Ironically, when I finally got sober, I found I could not write. The mere thought of writing made my mouth water. If I sat down at the keyboard, I found my hand involuntarily reaching for the tumbler of vodka that was not there. The sensation was so upsetting, I eventually turned off the computer for good and walked away. I thought that if a sacrifice of sobriety was that I could not write, then that was a price I was willing to pay. After all, neither the writing nor the drinking had ever amounted to anything of value.
It would be years before I wrote again.
Last year, I found I was still claustrophobic with fear. I had a dream, but I lacked the courage to follow that dream. I feared my writing was nothing more than alcohol induced delusions. I feared that even if I did write, no one would read it. I feared that if they did read it, people would not like it. I thought I would suffer backlash from my job, from my students, and yes, from AAs for breaking my anonymity.
What I learned was that my fears were largely unfounded. I learned that most people, maybe out of sheer respect for the human condition, are really quite kind to those who try. Negative criticism has been rare, while positive support has been vocal. Additionally, my AA community has really embraced my blog. One alcoholic friend recently told me that while her and my beliefs are on opposite side of the faith spectrum, my interpretation of the Big Book was worthy of being read. And then there was the day when one of my high school students came up to me after class and told me he found my blog. As my eyes filled with tears, he whispered, “You are helping people.”
And now, my yearlong experiment in myself is drawing to a close. For some time, I have been contemplating what my next steps should be. But in my heart, I know. I am ready to suffer the criticism of professionals. It is time to take a deep breath and send my stories out into the world.
So… it is with a trepidation that I have decided to pass the metaphorical hobo hat; I’ve decided to add a place to make donations to my blog via PayPal. I realize the potential non-existence that could easily occur as a result of asking alcoholics to part with their money, but I figured it is worth a shot. If I have learned nothing else, I have learned what can happen when I simply have the humility to ask. My hope is that with enough small donations, I will be support myself long enough to begin piecing Lydia into an actual collection of short stories or maybe even a novel.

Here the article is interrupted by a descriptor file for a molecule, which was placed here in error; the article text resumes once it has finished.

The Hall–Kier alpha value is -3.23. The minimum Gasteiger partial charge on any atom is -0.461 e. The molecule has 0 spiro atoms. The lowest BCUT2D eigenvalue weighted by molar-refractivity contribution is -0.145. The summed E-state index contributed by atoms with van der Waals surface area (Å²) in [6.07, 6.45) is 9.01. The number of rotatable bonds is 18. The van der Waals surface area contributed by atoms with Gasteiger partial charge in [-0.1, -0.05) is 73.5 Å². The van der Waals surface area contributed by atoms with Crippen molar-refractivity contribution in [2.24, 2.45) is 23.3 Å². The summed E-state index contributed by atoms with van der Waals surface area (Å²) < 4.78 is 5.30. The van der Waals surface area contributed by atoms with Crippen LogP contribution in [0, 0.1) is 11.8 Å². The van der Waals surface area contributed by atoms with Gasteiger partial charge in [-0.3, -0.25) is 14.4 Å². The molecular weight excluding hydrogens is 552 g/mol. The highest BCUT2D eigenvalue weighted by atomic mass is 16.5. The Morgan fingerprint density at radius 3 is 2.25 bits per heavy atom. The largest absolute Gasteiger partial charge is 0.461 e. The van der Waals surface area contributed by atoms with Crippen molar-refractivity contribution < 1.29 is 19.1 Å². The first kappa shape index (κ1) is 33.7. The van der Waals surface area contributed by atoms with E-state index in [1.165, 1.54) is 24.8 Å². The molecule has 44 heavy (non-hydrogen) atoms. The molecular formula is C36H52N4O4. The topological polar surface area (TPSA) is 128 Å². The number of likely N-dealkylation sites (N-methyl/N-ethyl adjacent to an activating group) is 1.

If you have read my blog over the past year and liked it (or even if you didn’t like it, but you read it anyways) maybe you could consider tipping the author a dollar or two or ten. I would really appreciate it.
P.S. Even if you don’t contribute, I hope you still will continue to read and comment. It makes me happy.
P.P.S. If you make a donation or twenty dollars or more and let me know through email (email@example.com) or on Facebook, I’ll draw you in hobo form and mail it to you. (Or if you live in Houston and are one of the ones who clamor for it, I will make you a jar of my green salsa.)
I occasionally tell my students that we all have gaps in our education, things we misunderstood or never really grasped to begin with. Sometimes, we don’t even know we have it wrong. One night in college, I was up late studying biology. I was all alone. It was quiet. Something was not quite right. No one was around to ask, so I just kept staring at the textbook, flipping pages, staring again. According to my book, atoms made up cells, but that couldn’t be right. Cells, I knew, made up material things like people and trees, whereas atoms made up chemicals like oxygen and hydrogen. Yep. That’s what I thought. Sometimes, I tell my students, we just miss obvious things.
Last weekend, I went to my annual women’s retreat. It’s one of my very favorite weekends of the entire year. As usual, I heard many insights into recovery that resonated with me. One, though, (maybe because I fear everyone but me already knows it) has been keeping me up at night.
I have always thought I understood the necessity of the “we” portion of the program. When I was drinking, I felt isolated and alone. Towards the end, I didn’t speak to anyone that was not absolutely necessary: my boss, maybe the check-out person at the liquor store. I know I didn’t have any “real” conversations. The fact that I was chronically and fatally depressed or that my life was a shambles, was never openly admitted, not that I even had someone to tell had I wanted to. When I finally found recovery, I clung to the group, hanging on for dear life. I stuck to the middle of the herd, found a home group, got a sponsor I could be accountable and honest with, performed service work, went on twelve step calls. I did all that things one does when they are trying not to spin off the side of the record.
Last weekend, though, a friend altered my perception of the “we” part of the program. She said something in just the way to tweak it in my mind and bring about a new realization. My friend was re-working her steps. She had done her fourth step inventory, but had yet to meet up with her sponsor. But she had years of sobriety. She had some independence in the issue, so she went ahead and filled out the fourth column. She knew her part and could see the pattern of behaviors. And yet, she had no relief. The thoughts and emotions were still with her, rummaging around in her mind.